Massage Therapists



Massage therapy is a broad term referring to a number of health-related practices, including Swedish massage, sports massage, Rolfing, Shiatsu and acupressure, trigger point therapy, and reflexology. Although the techniques, or modalities, vary, most massage therapists (or masso-therapists) press and rub the skin and muscles. Relaxed muscles, improved blood circulation and joint mobility, reduced stress and anxiety, and decreased recovery time for sprains and injured muscles are just a few of the potential benefits of massa...

Quick Facts


Median Salary



Employment Prospects



Minimum Education Level

High School Diploma



Clinical training



Coaching/Physical Training


Personality Traits

Hands On


The earnings of massage therapists vary greatly with the level of experience and location of practice. Therapists in New York and California, for example, typically charge higher rates than those in other parts of the country. Some entry-level massage therapists earn as little as minimum wage (ending up with a yearly income of around $20,800). Hourly earnings are much higher for experienced the...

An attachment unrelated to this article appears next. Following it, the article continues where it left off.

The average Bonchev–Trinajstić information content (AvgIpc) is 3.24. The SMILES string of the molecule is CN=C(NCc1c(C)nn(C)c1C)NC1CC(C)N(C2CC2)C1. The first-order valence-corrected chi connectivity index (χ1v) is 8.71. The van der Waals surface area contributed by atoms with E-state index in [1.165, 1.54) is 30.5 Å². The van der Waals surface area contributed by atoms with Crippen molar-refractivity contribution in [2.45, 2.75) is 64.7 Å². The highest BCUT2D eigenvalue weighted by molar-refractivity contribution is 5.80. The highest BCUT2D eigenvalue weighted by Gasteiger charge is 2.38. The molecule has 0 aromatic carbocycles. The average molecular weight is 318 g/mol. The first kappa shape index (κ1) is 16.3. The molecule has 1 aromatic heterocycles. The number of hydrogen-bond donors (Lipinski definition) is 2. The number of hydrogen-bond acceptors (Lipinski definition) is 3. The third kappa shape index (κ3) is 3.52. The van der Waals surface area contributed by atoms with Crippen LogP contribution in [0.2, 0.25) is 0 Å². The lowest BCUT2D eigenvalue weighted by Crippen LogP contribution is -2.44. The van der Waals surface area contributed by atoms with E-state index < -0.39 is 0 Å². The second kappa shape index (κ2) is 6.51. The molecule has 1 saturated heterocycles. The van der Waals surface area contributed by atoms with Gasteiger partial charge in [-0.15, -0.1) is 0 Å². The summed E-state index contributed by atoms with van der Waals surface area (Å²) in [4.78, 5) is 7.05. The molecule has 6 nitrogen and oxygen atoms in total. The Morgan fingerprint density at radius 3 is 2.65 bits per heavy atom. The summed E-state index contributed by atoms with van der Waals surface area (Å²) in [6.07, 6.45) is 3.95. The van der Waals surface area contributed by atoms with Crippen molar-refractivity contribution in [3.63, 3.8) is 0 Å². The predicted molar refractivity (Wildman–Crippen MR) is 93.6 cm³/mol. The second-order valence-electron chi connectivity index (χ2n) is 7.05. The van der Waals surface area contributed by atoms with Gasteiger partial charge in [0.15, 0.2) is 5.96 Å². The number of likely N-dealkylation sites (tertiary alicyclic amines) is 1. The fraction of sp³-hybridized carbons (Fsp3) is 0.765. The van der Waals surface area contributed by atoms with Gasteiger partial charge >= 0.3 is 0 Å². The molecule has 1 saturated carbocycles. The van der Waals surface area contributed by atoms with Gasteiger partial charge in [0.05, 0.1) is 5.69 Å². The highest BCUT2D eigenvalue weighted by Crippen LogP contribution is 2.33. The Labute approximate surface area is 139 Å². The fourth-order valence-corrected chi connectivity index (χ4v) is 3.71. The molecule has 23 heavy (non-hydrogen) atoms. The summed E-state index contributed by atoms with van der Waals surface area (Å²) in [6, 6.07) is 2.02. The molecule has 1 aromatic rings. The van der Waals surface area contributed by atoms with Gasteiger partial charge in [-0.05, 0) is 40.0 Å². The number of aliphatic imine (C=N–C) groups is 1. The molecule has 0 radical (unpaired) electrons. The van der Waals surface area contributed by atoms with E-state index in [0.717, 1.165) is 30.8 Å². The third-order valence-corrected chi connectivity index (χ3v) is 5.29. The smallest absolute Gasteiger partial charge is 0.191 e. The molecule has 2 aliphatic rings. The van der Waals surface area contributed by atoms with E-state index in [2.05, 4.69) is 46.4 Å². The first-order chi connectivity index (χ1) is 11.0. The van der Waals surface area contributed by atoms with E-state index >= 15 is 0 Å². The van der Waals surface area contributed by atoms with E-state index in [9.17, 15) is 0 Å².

Work Environment

Massage therapists work in clean, comfortable settings. Because a relaxed environment is essential, the massage room may be dim, and soft music, scents, and oils are often used. Since massage therapists may see a number of people per day, it is important to maintain a hygienic working area. This involves changing sheets on the massage table after each client, as well as cleaning and sterilizing...


Employment for massage therapists is expected to grow by 22 percent, much faster than the average for all careers, through 2028, according to the U.S. Department of Labor. The growing acceptance of massage therapy as an important health care discipline has led to the creation of additional jobs for massage therapists in many sectors. More states are adopting licensing requirements and standards...